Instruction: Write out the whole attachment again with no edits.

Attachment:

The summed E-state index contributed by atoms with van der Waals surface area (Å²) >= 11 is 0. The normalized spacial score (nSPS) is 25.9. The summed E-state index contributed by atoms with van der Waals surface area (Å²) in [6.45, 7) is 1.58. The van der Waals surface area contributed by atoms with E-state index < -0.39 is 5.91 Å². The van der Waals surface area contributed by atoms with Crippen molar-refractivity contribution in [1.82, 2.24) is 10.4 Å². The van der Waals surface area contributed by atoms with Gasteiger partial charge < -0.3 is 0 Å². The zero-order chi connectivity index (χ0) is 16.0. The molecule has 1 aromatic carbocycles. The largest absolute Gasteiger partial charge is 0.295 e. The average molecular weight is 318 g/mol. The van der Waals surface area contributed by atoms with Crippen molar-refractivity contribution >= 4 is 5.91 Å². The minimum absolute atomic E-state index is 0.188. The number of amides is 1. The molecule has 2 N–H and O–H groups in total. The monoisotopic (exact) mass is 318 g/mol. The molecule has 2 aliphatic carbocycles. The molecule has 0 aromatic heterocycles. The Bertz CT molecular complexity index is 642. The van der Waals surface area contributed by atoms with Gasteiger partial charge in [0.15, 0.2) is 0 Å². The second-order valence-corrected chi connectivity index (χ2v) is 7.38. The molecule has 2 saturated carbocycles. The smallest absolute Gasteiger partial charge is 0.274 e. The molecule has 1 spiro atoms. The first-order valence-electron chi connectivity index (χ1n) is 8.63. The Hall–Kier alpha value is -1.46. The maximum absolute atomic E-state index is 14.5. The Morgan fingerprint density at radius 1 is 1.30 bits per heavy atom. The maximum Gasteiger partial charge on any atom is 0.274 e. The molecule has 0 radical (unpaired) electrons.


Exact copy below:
The summed E-state index contributed by atoms with van der Waals surface area (Å²) >= 11 is 0. The normalized spacial score (nSPS) is 25.9. The summed E-state index contributed by atoms with van der Waals surface area (Å²) in [6.45, 7) is 1.58. The van der Waals surface area contributed by atoms with E-state index < -0.39 is 5.91 Å². The van der Waals surface area contributed by atoms with Crippen molar-refractivity contribution in [1.82, 2.24) is 10.4 Å². The van der Waals surface area contributed by atoms with Gasteiger partial charge < -0.3 is 0 Å². The zero-order chi connectivity index (χ0) is 16.0. The molecule has 1 aromatic carbocycles. The largest absolute Gasteiger partial charge is 0.295 e. The average molecular weight is 318 g/mol. The van der Waals surface area contributed by atoms with Crippen molar-refractivity contribution >= 4 is 5.91 Å². The minimum absolute atomic E-state index is 0.188. The number of amides is 1. The molecule has 2 N–H and O–H groups in total. The monoisotopic (exact) mass is 318 g/mol. The molecule has 2 aliphatic carbocycles. The molecule has 0 aromatic heterocycles. The Bertz CT molecular complexity index is 642. The van der Waals surface area contributed by atoms with Gasteiger partial charge in [0.15, 0.2) is 0 Å². The second-order valence-corrected chi connectivity index (χ2v) is 7.38. The molecule has 2 saturated carbocycles. The smallest absolute Gasteiger partial charge is 0.274 e. The molecule has 1 spiro atoms. The first-order valence-electron chi connectivity index (χ1n) is 8.63. The Hall–Kier alpha value is -1.46. The maximum absolute atomic E-state index is 14.5. The Morgan fingerprint density at radius 1 is 1.30 bits per heavy atom. The maximum Gasteiger partial charge on any atom is 0.274 e. The molecule has 0 radical (unpaired) electrons.